Friday, 1 August 2008

Garden bursting with dyes

This is the time of the year when I feel almost overwhelmed by the anount of dye in the garden. I have a sense of the dye garden exploding with colour. Dyers greenweed (genista tinctoria is bursting into flower, golden rod (solidago canadensis) is almost in full bloom, There is loads of yarrow ( achilleia miliefolium) and meadow sweet, the dyer's chamomile (anthemis tinctoria)is awash with golden flowers and the dyer knotweed polygonum inctoria and Chinese woad (isatis indogitica )in the new bed are doing really well. The colours are strong and vibrant too.

What is a poor dyer to do? Surprisingly enough during the year the yellows and greens are the colours I most often run out of, for example the green I made from overdying the yellow from dyers chamomile with indigo has already gone into making a bag , ( the one in the middle top). So this year, I thought I would dye a lot especially with the genista and with the golden rod as neither of these seem to give such a good colour after drying. I don't think that weld does either but it is such a strong dye I don't think we realise how much is lost. Sometime ago Kevin from the Online Guild of Weavers Spinners and Dyers generously sent me his method for making an extract from weld so I think I might try this. Then I found myself thinking maybe I would freeze some golden rod as our freezer is seriously underused. I wonder whether anyone has tried this I know Bettina freezes dyers chamomile and India in EcoColour says she freezes a lot so I might try that.

Leena of I can't seem to be able to work out how to put a name into the blog which you click on and it goes to the site so Iam having to do it the long way round and give the url) has been dyeing with polygonum tinctoria and has used it to dye wool, rather than the silk I used and got a lovely soft blue with a turquoise cast. I think she kneaded the leaves more thoroughly as she seemed to get more dye than I did. She also pointed me to the turkey red website which had an article on dyeing with the japanese polygonum which said that the plant was ready when the leaves showed blue spots so maybe some of mine had been picked a little early.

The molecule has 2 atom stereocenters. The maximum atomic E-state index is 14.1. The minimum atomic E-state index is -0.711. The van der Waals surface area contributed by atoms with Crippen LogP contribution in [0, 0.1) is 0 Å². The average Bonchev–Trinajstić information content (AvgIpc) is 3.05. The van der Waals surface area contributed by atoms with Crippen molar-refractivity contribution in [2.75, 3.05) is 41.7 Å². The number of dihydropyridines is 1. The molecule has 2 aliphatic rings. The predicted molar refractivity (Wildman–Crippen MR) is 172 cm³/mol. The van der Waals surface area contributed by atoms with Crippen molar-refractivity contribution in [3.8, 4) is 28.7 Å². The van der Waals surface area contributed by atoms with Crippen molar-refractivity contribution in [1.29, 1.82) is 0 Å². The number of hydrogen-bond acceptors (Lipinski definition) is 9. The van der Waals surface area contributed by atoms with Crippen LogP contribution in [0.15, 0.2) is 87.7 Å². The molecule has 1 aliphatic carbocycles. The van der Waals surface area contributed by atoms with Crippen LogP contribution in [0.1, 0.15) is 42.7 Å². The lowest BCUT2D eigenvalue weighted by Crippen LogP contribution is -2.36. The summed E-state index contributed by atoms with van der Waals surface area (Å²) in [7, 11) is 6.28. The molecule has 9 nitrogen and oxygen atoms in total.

1. I've just started reading your blog and, being new to dyeing, I'm finding it quite inspiring - thank you.

    To link a name to a URL in your blog, by the way, in edit mode, highlight the word you want to link to (eg 'Leena') and then click on the link icon (between 'Type Colour' and 'Justify Left' icons) - this opens up a box where you can either type in the URL or copy and paste it.

    Hope this helps.

  2. Hi Sue you are a star! Thanks. I think of myself as reasonably computer literate but I have only just worked out how to add links to other blogs:( so your comment help a lot. I am so glad you are enjoying the blog too. When I started my blog DH , being a prophet of doom,said just be tbe aware that the average readership of blogs is 1!

  3. Helen, tell DH that it all depends on the contents of the blog:) as long as it is interesting to read, you'll have more than just one reader!! and I agree, right now I could have 4 dyepots on the stove all day every day! luckily I have some dye plants growing in the wild too, and usually their flowering time is a little different from my garden plants, so that stretches the time limit a bit. the problem is that eventually I run out of space in the freezer:( so I have no choice but to keep going or let the plants go over without picking - which starts to annoy me as soon as the flowers are gone:)

  4. I was planning to pick quite a lot this week but almost never ending rain means that nothing is dry enough to pick ! grr! My Japanese pOlygonum is starting to flower at least one or two are. But all my indigo bearing stuff has to last till the end of August when Iam having a Dyeing the Blues workshop

  5. Helen, I am sure you have many readers! I find your blog one that I am always looking forward to read, and besides, I read also your older posts many times:)
    You are an inspiration to me and many times you have written something that I have been wondering, but thought that it was just me doing something wrong. Like now you wrote that weld dyes better when it is fresh and that goldenrod is like that, too. I have once dyed with dried goldenrod and the color wasn't so deep as I expected, and now you have the answer to that here! Do you think fermenting dried goldenrod would help? I find that with weld I get better colors if I let the dried plants ferment in just water for about 5 days, and with tansy it works too. Is this something to do with the dyestuffs they contain?

    There are no signs of flowers in my polygonums yet, this has been unusully cold and cloudy summer here:(

    By the way, I don't know why your last comment in my blog doesn't show. I could read it in my email, but the blog shows only 8 comments and I don't know how I can add more space for them there?
    It is too bad because it was interesting what you wrote about flavoids in japanese indigo, I have to read my Cardon more closely:)

  6. I have to add to what I just wrote about reading your blog, don't take any pressure about it.
    For instance for me this is a busy season (and I am sure it is the same for you) and there could be so many things to write about in my blog but no time (or energy) to write so I try to tell myself that it is better to write not so often and feel good about it, than to force myself to write something. If you write next time in September or whenever, I am happy to read your older posts in the meantime:)